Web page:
Global safety science leader UL and Hyundai Motor Co. signed a memorandum of understanding to help further the safe deployment and use of second-life battery energy storage systems (SLBESS).
The two said they will collaborate on SLBESS initiatives, including safety testing and assessment, a North America product demonstration project, and evaluation process development. They said they intend to use their worldwide presence to further SLBESS market adoption.
Second-life batteries often consist of electric vehicle batteries that no longer meet the requirements of automotive applications, but are still worthwhile additions as grid-connected energy storage devices.
As the EV market grows, attention is focusing on battery reuse. In 2018, UL participated in developing UL 1974, the Standard for Evaluation for Repurposing Batteries, a bi-national standard of the United States and Canada. In 2019, 4R Energy Corp., a joint venture of Nissan Motors and Sumitomo Corp., became the first organization certified to that standard.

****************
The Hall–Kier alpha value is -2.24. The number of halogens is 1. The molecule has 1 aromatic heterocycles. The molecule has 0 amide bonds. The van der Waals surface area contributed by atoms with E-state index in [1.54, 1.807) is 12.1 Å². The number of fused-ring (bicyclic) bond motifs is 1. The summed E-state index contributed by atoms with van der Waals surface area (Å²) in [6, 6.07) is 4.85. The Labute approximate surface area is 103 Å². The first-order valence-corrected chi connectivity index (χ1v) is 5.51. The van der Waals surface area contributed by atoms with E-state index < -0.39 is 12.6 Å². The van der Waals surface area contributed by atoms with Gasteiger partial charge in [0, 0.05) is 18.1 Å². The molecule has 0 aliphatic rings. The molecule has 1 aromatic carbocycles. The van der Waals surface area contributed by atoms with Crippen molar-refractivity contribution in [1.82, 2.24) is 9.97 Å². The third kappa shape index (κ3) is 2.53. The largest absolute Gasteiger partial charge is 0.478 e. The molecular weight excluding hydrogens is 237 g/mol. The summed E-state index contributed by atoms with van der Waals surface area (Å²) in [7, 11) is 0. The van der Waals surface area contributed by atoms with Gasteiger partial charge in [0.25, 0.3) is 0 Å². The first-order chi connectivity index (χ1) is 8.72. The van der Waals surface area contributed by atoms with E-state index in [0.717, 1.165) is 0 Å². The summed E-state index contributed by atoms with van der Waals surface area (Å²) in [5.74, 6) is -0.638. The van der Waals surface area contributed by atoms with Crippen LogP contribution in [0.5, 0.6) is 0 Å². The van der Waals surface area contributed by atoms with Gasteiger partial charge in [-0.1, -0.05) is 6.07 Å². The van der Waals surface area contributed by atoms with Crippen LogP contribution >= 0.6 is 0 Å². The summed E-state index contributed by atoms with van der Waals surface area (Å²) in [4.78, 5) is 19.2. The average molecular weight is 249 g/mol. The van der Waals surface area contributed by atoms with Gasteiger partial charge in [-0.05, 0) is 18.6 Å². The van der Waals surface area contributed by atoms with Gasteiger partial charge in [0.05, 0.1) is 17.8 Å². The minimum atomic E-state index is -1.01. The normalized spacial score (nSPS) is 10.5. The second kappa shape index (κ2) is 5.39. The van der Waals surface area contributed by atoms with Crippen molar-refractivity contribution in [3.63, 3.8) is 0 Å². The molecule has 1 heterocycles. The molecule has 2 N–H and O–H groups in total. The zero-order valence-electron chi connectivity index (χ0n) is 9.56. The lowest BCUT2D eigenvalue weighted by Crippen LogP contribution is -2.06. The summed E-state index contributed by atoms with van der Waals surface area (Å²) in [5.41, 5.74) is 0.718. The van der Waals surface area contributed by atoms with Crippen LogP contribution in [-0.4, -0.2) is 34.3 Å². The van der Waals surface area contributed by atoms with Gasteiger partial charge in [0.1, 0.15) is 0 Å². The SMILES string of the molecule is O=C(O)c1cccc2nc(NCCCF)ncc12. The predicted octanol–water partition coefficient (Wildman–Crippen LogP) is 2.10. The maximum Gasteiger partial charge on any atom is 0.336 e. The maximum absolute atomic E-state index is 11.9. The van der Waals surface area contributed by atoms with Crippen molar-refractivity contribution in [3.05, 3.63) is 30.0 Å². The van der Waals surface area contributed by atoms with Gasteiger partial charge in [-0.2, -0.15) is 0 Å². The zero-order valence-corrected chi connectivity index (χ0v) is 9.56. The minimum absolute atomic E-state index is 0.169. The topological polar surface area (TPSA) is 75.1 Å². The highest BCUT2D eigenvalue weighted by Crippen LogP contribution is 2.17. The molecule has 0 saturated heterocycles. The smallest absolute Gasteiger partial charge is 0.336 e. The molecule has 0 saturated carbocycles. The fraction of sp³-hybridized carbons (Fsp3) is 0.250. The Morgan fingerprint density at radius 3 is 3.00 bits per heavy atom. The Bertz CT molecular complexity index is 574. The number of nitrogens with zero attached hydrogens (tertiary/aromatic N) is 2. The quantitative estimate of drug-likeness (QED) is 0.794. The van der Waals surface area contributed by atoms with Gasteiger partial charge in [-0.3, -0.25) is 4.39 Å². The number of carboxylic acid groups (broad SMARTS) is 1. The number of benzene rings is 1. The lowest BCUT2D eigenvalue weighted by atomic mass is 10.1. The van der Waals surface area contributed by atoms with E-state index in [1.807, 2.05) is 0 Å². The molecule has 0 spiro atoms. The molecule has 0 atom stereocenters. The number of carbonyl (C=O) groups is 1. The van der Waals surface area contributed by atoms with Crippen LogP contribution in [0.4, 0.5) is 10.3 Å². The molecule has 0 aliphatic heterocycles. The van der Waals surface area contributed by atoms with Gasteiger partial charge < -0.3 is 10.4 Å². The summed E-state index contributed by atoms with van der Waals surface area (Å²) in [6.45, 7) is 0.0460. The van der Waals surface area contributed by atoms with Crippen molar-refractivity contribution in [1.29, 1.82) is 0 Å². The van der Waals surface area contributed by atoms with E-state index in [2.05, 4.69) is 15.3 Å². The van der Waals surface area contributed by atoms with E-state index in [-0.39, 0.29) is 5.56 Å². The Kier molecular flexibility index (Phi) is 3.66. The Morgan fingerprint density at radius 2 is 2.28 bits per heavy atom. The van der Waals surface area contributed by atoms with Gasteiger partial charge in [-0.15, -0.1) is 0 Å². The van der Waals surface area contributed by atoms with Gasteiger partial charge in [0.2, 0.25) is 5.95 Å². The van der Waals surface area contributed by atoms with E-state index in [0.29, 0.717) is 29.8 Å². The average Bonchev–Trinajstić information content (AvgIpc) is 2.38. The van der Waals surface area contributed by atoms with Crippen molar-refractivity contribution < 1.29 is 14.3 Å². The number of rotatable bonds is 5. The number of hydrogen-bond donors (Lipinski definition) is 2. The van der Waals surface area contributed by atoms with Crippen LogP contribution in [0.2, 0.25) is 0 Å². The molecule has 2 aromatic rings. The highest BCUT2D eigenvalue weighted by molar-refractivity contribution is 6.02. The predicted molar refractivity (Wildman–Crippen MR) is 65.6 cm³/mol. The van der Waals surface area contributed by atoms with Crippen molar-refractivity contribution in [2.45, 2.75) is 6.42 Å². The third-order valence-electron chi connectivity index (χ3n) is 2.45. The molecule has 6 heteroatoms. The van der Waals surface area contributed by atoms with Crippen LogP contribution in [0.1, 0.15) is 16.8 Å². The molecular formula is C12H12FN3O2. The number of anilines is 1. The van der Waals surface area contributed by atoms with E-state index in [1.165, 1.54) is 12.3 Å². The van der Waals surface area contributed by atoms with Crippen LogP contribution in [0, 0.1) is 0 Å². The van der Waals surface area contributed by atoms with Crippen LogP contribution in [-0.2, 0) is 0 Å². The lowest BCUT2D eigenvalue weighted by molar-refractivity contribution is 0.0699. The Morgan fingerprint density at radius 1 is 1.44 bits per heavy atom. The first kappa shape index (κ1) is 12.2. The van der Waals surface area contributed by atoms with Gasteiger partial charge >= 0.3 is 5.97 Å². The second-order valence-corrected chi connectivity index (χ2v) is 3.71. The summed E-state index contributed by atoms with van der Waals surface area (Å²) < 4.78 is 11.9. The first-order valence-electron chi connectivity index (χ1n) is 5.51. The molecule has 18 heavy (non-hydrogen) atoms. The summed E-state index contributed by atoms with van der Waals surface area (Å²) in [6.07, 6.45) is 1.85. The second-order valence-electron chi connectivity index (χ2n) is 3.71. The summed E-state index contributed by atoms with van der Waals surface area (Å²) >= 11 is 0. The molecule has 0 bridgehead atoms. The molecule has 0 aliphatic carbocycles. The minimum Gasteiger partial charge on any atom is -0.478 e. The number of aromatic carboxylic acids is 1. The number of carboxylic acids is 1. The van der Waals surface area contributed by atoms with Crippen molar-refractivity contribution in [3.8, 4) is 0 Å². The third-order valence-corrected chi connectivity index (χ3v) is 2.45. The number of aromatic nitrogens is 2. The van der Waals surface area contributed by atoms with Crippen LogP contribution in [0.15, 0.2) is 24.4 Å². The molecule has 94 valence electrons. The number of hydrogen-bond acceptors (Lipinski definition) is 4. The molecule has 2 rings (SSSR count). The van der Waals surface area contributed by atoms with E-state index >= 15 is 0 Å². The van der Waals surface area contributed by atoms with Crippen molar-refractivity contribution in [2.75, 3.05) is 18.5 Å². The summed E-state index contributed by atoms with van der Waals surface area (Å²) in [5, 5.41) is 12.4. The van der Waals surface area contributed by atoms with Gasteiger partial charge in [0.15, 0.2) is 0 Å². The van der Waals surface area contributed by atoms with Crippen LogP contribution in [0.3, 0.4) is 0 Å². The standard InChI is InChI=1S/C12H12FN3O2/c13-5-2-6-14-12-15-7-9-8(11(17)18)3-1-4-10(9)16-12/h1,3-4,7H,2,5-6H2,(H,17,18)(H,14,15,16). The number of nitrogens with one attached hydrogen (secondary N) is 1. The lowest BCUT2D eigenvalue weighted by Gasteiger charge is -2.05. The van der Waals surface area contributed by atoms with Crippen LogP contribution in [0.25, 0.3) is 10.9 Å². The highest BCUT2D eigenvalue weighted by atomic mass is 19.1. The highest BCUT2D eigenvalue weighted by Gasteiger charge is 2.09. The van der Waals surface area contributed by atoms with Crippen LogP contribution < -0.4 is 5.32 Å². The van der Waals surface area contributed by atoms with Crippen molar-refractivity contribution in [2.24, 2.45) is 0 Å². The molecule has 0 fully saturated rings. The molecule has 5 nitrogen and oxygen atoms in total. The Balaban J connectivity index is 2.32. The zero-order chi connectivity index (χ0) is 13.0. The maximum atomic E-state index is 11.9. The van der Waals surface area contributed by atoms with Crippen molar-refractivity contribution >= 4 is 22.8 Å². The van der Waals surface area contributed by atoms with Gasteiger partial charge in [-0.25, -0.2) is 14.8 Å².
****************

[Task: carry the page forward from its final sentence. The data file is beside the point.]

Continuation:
The global lithium-ion battery market is expected to grow from $40.5 billion in 2020 to $91.9 billion by 2026, as demand for electric vehicles, battery energy storage, and electronics continues to ramp up.
Lithium battery growth is a part of national plans to evolve and decarbonize the energy and transportation sectors, as evidenced by the United States Department of Energy (DOE) making $200 million in funding available to support the full value chain of batteries, from raw materials to end-user products such as EVs and battery storage systems.
DOE and the Biden administration have identified the need to establish a secure end-to-end battery materials and technology supply chain that supports economic competitiveness, job creation, and national security.
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